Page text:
• Start with action-oriented verbs. Avoid sensational words (i.e., magic or free) and imperative verbs (i.e., must, have to). Readers associate these words with spam.
  • Make people feel special. You’re invited!
  • DON’T USE ALL CAPS or overuse exclamation points!!!
  • Don’t be afraid to try different subject lines and personalization to see if you get better engagement rates.

Utilize preheader text

The preheader is the line of text that appears beneath or beside the subject line in the email’s inbox. Most mobile inboxes display 75–100 characters. Focus on the first 5–8 words to catch the reader's attention and entice them to open.

Brand your email

Every IU email must include the following IU assets:

  • Campus branding bar at the top of the message
  • Your departmental Marketing Lockup

With proper branding, subscribers will recognize the sender when previewing the email. Be sure to select brand complient colors that complement the colors of IU.

Do not use more than one trident in your email.

You can find these assets in Marketing Cloud in the Shared Folders under 'IU assets>Branding and Campus Headers'.

See more branding tips and branding compliant colors at


According to a report from Litmus Email Analytics, The average time spent reading an email increased to 13.4 seconds in 2018. That number is up slightly. The bad news is that 13.4 seconds still isn't a lot of time.

About a quarter (23.5%) of all emails get skimmed (an engagement of 2-8
seconds), and only 15% of all messages get less than 2 seconds of their readers’ attention.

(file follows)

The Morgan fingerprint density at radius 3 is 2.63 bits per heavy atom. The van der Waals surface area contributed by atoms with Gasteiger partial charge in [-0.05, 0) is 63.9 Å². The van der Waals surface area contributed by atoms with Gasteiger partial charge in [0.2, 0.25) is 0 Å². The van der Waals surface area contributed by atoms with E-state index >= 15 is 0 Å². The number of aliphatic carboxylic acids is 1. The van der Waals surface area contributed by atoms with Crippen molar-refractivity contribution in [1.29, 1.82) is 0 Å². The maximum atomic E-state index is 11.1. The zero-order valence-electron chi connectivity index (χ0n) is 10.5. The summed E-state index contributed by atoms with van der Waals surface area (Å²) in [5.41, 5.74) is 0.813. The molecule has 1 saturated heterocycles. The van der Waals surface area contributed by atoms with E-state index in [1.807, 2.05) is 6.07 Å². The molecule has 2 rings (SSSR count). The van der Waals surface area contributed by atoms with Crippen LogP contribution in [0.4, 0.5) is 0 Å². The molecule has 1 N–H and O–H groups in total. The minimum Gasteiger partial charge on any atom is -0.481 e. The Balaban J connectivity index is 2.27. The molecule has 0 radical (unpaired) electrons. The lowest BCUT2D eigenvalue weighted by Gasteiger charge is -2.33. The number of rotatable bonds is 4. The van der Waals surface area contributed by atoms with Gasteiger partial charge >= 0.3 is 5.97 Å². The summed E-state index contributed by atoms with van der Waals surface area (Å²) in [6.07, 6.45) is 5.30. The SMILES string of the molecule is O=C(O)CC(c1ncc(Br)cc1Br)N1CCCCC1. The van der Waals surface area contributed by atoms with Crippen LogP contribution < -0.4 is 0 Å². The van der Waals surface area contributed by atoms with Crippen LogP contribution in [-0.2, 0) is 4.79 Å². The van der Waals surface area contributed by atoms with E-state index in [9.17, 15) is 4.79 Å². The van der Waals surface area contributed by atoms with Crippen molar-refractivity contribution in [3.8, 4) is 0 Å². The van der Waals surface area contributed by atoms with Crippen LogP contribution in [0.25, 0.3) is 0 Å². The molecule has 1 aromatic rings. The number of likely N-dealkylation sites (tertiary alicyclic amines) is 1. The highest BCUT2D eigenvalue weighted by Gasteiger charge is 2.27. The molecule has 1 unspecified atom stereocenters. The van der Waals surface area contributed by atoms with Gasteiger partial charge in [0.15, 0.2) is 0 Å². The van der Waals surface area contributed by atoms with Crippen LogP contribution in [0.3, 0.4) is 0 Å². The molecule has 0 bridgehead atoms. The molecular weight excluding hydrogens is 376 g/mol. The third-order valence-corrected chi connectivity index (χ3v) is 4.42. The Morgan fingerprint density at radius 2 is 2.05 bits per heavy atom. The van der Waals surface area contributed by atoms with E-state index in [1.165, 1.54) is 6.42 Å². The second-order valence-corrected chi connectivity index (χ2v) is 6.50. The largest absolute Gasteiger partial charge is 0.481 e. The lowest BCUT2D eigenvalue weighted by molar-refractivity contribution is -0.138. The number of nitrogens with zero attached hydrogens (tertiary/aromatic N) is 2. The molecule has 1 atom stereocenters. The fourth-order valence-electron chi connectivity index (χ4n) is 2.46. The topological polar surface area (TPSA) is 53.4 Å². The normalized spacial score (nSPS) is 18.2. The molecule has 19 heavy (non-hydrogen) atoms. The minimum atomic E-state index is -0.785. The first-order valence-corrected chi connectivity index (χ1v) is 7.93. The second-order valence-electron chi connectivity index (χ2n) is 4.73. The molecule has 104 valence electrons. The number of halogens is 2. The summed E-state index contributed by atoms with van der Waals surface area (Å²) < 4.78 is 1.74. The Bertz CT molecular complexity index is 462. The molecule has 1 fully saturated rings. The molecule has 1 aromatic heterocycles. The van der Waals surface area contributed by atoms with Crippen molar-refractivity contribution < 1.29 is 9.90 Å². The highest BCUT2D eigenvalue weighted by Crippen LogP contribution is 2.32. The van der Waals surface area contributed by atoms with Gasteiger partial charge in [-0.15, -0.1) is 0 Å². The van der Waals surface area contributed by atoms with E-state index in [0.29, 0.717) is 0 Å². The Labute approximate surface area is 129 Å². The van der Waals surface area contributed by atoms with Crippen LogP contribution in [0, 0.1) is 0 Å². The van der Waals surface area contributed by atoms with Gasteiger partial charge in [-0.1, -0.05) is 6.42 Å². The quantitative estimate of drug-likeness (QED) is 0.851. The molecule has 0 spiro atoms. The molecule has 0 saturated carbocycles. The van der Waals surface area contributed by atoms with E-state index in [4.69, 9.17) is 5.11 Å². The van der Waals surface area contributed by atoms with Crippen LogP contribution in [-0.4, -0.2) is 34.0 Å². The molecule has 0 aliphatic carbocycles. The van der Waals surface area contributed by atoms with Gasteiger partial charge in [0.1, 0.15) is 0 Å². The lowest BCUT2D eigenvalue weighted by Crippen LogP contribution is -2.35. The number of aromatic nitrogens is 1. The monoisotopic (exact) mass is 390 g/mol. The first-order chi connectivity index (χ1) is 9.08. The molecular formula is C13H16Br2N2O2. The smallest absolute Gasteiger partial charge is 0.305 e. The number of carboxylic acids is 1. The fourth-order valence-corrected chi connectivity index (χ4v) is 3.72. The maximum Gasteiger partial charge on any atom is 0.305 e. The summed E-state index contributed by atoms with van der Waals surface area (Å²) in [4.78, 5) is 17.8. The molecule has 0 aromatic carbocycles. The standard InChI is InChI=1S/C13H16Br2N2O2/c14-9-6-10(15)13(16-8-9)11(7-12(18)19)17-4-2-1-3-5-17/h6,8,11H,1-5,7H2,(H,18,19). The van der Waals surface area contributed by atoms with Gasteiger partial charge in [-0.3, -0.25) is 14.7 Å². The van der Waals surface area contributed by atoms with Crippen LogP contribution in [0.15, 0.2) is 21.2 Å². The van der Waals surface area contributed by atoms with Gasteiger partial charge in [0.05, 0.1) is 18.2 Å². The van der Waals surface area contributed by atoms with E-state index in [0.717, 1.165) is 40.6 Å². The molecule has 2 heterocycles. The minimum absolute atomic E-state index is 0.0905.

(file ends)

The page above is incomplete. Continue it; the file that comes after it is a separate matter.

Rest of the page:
Less is more

Time yourself and read your content and see how long it takes to read and look at the pictures. The content in your emails should be under 500 words total. You want to put enough content in to get your message across, but at the same time you run risks if your content is too long. Those risks include:

  • Ending up in the spam or junk folder
  • Having users be overwhelmed by the amount of content in your email and not reading it
  • The email content is heavily formatted and is so long that it creates display problems in various email clients.

Simple is safer with email. Create an email that is easy to read on all email clients. The fancy design can happen on your website.

You can view your email in different browsers by subscribing to an email testing service like Email on Acid or Litmus.

Single column design

Start with a single column layout to make your email cross-device-compatible. A single column design is sufficient for most emails (other than product-based or newsletter style) and makes it easier to accommodate mobile devices.

Mobile-first design

Email design should always be done with mobile primarily in mind that also works on a desktop client. Start with the shared templates in the shared IU Branded Templates folder.


A white or very light color background is best as it enhances the font colors and ensures readability. If using a color for background, consider contrast guidelines when it comes to accessibility. Limit the use of color so as not to confuse the user about what to focus on.